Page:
Tortola, British Virgin Islands
|Died||14 January 1868 (aged 27)
|Unit||4th West India Regiment|
Samuel Hodge VC (1840 – 14 January 1868) was a West Indian recipient of the Victoria Cross, the highest and most prestigious award for gallantry in the face of the enemy that can be awarded to British and Commonwealth forces.
Samuel Hodge was one of a number of West Indian soldiers who were sent to garrison British positions on the West coast of Africa. White troops suffered terribly from malaria, blackwater fever and dysentery and so the British Army addressed this problem by bringing in troops from the West India regiments.
In 1866, Lieutenant Colonel George Abbas Kooli D'Arcy, commanding officer of the 3rd West India Regiment and Governor of the Gambia, marched to confront a rebellious Marabout leader named Amar Faal at Tubabecolong (also known as Tubab Kolon), a stockaded town on the river's northern bank. The garrison unit in Bathurst at that time was Samuel Hodge's regiment - the 4th West India Regiment. Colonel D'Arcy led 270 officers and men of that battalion together with around 500 warriors from the Soninke tribe to Tubabecelong, attacking the town on 30 June.
Samuel Hodge was approximately 26 years old (his precise date of birth is not known), and only a private at the time. The British force had light armaments and rockets, but were unable to break down the wooden stockade walls by bombardment. Colonel D'Arcy called for volunteers to assist him to try and cut a breach by hand. Two officers and fifteen men (including Samuel Hodge) seized axes and followed him. However, the fire of the defenders was intense and the officers were killed almost immediately whilst, and most of the remaining men were wounded. Colonel D'Arcy and the two remaining uninjured men, Private Hodge and another Private named Boswell, reached the stockade and were able to hack a gap large enough for a man. At approximately that point Private Boswell was killed leaving only D'Arcy and Hodge of the original assault party of 18. Colonel D'Arcy went through the gap, followed closely by Private Hodge who then used his axe to hack open inside fastenings on a gate before he was himself shot down.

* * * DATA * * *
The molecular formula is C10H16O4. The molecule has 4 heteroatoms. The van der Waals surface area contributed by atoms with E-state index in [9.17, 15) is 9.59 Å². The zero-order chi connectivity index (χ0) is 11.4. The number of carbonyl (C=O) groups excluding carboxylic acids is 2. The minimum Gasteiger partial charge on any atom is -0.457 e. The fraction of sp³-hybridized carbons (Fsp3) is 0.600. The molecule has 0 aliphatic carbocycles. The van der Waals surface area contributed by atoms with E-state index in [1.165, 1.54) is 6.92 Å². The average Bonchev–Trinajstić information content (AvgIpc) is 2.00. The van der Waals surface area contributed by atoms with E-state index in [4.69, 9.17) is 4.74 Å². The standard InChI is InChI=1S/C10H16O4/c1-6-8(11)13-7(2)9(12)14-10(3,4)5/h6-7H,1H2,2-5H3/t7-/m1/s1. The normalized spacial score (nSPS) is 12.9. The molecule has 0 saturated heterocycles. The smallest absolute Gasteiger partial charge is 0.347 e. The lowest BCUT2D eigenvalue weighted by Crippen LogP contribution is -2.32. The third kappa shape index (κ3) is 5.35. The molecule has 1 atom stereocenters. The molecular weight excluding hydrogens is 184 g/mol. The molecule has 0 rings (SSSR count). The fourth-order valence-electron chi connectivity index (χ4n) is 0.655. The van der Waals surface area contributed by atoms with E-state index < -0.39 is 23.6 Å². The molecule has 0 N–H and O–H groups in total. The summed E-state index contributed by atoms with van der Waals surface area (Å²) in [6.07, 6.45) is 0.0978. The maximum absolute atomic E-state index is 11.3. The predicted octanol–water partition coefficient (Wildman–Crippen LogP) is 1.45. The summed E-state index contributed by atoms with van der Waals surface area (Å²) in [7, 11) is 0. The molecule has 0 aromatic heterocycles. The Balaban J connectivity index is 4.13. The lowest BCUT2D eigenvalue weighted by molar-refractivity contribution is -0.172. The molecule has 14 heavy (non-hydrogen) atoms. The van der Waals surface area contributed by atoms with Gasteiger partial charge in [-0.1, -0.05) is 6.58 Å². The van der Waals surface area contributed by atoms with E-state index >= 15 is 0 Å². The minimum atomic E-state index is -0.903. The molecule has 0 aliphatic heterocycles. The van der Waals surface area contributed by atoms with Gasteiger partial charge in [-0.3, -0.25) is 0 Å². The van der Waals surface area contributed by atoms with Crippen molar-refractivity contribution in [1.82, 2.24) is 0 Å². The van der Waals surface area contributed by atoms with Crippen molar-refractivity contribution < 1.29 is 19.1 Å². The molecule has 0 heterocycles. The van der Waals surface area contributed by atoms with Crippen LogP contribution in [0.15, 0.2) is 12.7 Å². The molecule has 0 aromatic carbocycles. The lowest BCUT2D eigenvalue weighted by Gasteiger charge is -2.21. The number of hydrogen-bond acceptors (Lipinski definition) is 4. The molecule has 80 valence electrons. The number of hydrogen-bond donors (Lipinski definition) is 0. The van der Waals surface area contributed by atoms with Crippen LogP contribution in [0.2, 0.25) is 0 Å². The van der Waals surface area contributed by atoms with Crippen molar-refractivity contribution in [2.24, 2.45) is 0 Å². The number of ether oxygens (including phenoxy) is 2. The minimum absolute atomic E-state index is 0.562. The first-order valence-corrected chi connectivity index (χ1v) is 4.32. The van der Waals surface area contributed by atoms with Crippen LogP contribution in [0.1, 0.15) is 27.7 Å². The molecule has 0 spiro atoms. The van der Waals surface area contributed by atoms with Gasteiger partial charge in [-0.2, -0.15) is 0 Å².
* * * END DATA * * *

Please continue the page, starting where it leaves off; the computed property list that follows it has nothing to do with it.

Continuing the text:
Samuel Hodge sustained serious gunshot wounds, but survived. The remaining British troops poured in through the now open gate and in the fierce fighting that followed, several hundred of the Marabouts were killed and the village and stockade burned down. Once day had been won, Colonel D'Arcy took Hodge and acclaimed him in front of them as the bravest man in the regiment.
He was promoted to the rank of Lance-corporal and presented with the Victoria Cross on 24 June 1867. However, he never fully recovered from the terrible injuries sustained during the attack, and died of fever less than a year later whilst on service in Belize.